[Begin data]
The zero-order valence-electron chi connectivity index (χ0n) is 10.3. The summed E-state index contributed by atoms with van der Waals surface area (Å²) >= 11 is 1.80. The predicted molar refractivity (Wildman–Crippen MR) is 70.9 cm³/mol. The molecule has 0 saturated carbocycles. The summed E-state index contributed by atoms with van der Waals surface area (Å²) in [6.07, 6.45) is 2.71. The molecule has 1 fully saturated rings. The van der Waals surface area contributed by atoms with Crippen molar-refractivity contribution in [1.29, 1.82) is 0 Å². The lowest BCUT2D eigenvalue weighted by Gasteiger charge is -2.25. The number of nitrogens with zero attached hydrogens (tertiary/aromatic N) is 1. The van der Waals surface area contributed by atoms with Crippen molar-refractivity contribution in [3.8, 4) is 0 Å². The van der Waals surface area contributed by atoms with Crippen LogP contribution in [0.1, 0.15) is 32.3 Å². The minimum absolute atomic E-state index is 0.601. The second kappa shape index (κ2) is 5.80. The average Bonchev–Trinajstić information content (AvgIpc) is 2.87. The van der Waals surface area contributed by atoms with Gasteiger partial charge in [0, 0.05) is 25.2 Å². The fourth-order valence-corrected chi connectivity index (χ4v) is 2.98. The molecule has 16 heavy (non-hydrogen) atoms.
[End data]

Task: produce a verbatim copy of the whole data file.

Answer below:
The zero-order valence-electron chi connectivity index (χ0n) is 10.3. The summed E-state index contributed by atoms with van der Waals surface area (Å²) >= 11 is 1.80. The predicted molar refractivity (Wildman–Crippen MR) is 70.9 cm³/mol. The molecule has 0 saturated carbocycles. The summed E-state index contributed by atoms with van der Waals surface area (Å²) in [6.07, 6.45) is 2.71. The molecule has 1 fully saturated rings. The van der Waals surface area contributed by atoms with Crippen molar-refractivity contribution in [1.29, 1.82) is 0 Å². The lowest BCUT2D eigenvalue weighted by Gasteiger charge is -2.25. The number of nitrogens with zero attached hydrogens (tertiary/aromatic N) is 1. The van der Waals surface area contributed by atoms with Crippen molar-refractivity contribution in [3.8, 4) is 0 Å². The van der Waals surface area contributed by atoms with Crippen LogP contribution in [0.1, 0.15) is 32.3 Å². The minimum absolute atomic E-state index is 0.601. The second kappa shape index (κ2) is 5.80. The average Bonchev–Trinajstić information content (AvgIpc) is 2.87. The van der Waals surface area contributed by atoms with Gasteiger partial charge in [0, 0.05) is 25.2 Å². The fourth-order valence-corrected chi connectivity index (χ4v) is 2.98. The molecule has 16 heavy (non-hydrogen) atoms.